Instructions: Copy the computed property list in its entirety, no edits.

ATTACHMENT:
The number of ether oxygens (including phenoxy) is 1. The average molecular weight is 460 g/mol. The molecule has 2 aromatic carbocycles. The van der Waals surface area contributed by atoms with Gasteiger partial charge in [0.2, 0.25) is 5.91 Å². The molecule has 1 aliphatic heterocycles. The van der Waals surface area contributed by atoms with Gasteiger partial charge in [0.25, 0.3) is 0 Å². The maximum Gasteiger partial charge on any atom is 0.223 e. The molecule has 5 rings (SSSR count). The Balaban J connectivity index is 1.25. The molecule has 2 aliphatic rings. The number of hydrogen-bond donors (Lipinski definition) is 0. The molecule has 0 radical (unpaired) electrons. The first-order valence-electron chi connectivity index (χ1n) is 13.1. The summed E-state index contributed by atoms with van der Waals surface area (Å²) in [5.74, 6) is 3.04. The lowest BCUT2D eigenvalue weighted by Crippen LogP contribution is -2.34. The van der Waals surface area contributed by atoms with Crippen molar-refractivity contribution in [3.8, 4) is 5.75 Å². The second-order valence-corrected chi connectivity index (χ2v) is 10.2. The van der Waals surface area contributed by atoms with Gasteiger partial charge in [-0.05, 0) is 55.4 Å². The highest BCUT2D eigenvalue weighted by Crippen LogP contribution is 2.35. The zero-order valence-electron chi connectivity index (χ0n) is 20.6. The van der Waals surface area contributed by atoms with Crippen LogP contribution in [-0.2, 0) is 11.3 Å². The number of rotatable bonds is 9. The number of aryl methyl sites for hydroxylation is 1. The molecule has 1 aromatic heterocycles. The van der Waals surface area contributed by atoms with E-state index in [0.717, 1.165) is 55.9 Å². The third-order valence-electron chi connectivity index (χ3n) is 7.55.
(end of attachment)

The number of ether oxygens (including phenoxy) is 1. The average molecular weight is 460 g/mol. The molecule has 2 aromatic carbocycles. The van der Waals surface area contributed by atoms with Gasteiger partial charge in [0.2, 0.25) is 5.91 Å². The molecule has 1 aliphatic heterocycles. The van der Waals surface area contributed by atoms with Gasteiger partial charge in [0.25, 0.3) is 0 Å². The maximum Gasteiger partial charge on any atom is 0.223 e. The molecule has 5 rings (SSSR count). The Balaban J connectivity index is 1.25. The molecule has 2 aliphatic rings. The number of hydrogen-bond donors (Lipinski definition) is 0. The molecule has 0 radical (unpaired) electrons. The first-order valence-electron chi connectivity index (χ1n) is 13.1. The summed E-state index contributed by atoms with van der Waals surface area (Å²) in [5.74, 6) is 3.04. The lowest BCUT2D eigenvalue weighted by Crippen LogP contribution is -2.34. The van der Waals surface area contributed by atoms with Crippen molar-refractivity contribution in [3.8, 4) is 5.75 Å². The second-order valence-corrected chi connectivity index (χ2v) is 10.2. The van der Waals surface area contributed by atoms with Gasteiger partial charge in [-0.05, 0) is 55.4 Å². The highest BCUT2D eigenvalue weighted by Crippen LogP contribution is 2.35. The zero-order valence-electron chi connectivity index (χ0n) is 20.6. The van der Waals surface area contributed by atoms with Crippen LogP contribution in [-0.2, 0) is 11.3 Å². The number of rotatable bonds is 9. The number of aryl methyl sites for hydroxylation is 1. The molecule has 1 aromatic heterocycles. The van der Waals surface area contributed by atoms with E-state index in [0.717, 1.165) is 55.9 Å². The third-order valence-electron chi connectivity index (χ3n) is 7.55.